Ease. We throw this term around quite a bit. We know it
means the amount of extra space between you and your sweater—or the lack
thereof. We talk about fit and flattering your shape and on and on, but ease is
more than just a matter of practical preference. Ease affects style.
Look at the Williamsburg Cardigan from the Fall issue of
Interweave Knits. The sample garment measures 42.5” at the bust, modeled on a woman
with a 34” actual bust. That makes for 8.5” of positive ease. The look is
dramatic, oversized—but so elegant, so Katharine Hepburn in its long square
silhouette hanging from the shoulder. The nod to menswear, via toggle buttons
and a left-front buttonhole band (conventional in men’s clothing), is really accentuated
by the generous ease.
This design illustrates the point I’m slowly getting to—body-conscious
fit may be figure-flattering, but it does not always adhere to one’s sense of
style. We can cram dressing rules down your throat, al a Stacey and Clinton,
but what about individuality? If you want drape and drama, go for lots of ease.
In the opposite direction, negative ease can work stylistically for plus sizes, too. I am working on the Olivier Pullover from Interweave Knits Weekend—with quite a few mods—but I am loving the super-elastic body ribbing. I would never have considered working a cropped hemline with a 7” + deep ribbed band. I have no waist, what am I thinking? But the dramatic blousing of the top of the sweater, in contrast to that ribbing, really is flattering on me.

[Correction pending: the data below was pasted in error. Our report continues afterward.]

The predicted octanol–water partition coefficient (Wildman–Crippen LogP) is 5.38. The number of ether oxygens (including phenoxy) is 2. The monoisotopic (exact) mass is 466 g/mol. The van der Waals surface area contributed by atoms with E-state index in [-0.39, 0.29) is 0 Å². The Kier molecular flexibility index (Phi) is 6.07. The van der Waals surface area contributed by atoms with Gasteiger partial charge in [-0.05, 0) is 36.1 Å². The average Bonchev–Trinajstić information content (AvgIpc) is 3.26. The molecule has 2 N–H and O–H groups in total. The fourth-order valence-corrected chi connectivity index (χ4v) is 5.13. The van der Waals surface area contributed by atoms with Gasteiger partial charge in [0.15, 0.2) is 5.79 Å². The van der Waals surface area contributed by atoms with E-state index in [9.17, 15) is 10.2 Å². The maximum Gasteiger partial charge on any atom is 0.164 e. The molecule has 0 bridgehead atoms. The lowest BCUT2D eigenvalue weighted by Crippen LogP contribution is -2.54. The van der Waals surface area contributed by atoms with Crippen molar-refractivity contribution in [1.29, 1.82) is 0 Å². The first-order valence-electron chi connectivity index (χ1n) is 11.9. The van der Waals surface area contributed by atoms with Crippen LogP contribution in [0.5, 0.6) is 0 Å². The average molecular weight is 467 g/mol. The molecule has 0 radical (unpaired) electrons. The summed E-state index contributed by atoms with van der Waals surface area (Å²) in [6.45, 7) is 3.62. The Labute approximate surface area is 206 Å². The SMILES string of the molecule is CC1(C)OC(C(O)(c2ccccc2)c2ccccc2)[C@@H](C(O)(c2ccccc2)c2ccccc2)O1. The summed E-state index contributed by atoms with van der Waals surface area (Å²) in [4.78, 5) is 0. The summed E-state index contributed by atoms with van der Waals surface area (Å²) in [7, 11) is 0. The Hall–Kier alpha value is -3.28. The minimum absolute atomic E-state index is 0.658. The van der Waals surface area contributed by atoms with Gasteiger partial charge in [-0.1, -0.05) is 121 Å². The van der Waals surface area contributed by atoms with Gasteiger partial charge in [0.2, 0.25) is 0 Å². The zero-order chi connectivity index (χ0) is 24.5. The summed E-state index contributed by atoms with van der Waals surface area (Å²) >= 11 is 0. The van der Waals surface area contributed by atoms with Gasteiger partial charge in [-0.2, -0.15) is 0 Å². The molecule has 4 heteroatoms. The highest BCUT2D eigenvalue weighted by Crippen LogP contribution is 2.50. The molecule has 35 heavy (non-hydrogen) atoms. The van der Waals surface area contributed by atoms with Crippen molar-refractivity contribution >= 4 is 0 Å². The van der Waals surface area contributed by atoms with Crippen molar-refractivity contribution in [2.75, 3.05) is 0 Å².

And the ribbing is generous enough, in its lateral stretch, that it doesn’t
buckle at the side seams or look strained. It just hugs in. But more than
anything, this sweater has style. The vintage form, worked here in a chunky
yarn, fits my dressy but androgynous approach to dressing. It is feminine, but not girly. It fits me, and
it fits me.
Think about ease when choosing a size, but also think about
ease as part of design. What does the fit of your sweater say about you?